You may have always wanted to learn an instrument or pick up where you left off learning to play the flute in secondary school (ahem, me). The benefits of learning an instrument are exponential: playing can relieve stress, develop your creativity and listening skills. It can also teach discipline and give one a sense of responsibility, something which will prove valuable in times where many of us aren’t working.
These are worthwhile but can be expensive habits, and may seem a pipe dream if one doesn’t have the means, so, maybe it can be as simple as wanting to get better at drawing, or colouring, or sketching. I’ve sifted through a few online art classes on YouTube and this was my favourite series:
Before we enter the rationing phase of lockdown (which, I’m sure is inevitable), cooking new recipes has been suggested by The British Heart Foundation as a good way to keep the mind and body healthy while isolating. They published an article which includes some healthy recipes for you to try as well as some extra tips about when to shop and exercise. Eating well is important for maintaining your sense of routine and general wellness.
And there are some healthy, inexpensive (and vegan friendly!) recipes which can be found here:
Exercise is THE BEST WAY to keep your mind and body healthy – I’ve put it in this section because working on yourself absolutely counts as levelling up. For now, we can still go for jogs, runs and walks – I suggest making the most of this. I am fortunate enough to have a garden where I can skip or (if I run in very small circles) jog, without putting anyone else at risk. While some of you are still feeling well enough, you can exercise outside of your home if you remain 2 metres away from other people. If you’re self isolating because you’re showing symptoms of the virus, please don’t leave your home. If you don’t have an outdoor space of your own, try some home workouts in the comfort of your living room.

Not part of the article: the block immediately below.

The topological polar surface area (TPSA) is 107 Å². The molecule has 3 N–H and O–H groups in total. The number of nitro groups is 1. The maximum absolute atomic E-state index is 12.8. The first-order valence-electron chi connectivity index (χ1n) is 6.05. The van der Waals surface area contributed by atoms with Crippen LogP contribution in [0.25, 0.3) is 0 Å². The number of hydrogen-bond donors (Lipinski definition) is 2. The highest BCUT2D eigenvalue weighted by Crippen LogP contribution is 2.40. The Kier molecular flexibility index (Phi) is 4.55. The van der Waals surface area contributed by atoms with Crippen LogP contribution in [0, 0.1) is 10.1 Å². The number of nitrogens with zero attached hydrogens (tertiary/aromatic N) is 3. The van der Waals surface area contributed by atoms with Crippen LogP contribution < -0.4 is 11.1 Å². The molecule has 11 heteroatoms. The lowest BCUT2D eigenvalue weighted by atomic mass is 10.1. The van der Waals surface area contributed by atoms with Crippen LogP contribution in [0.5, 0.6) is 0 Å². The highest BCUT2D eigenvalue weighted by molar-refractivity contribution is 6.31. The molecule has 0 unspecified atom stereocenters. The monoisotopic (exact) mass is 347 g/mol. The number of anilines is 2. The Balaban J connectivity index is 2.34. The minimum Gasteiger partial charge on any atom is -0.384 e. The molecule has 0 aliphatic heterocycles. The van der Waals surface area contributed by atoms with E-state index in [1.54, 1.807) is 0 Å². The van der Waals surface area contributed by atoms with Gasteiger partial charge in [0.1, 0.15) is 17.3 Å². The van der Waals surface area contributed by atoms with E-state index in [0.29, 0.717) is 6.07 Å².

Feeling under the weather might discourage you from doing any exercise, and if you feel that rotten – rest up! This advice is for people who are well enough to expend energy but are being sensible and isolating as good practice.
The workout guide I use is TaylorKayteee’s gym guide, but she also produced a home workout guide and she’s just announced a 20% off deal for this particular guide, to encourage people to work out at home: https://taylorkayteee.com/#glute-guide
She has also published YouTube videos going through isolation workouts which you can do from your living room!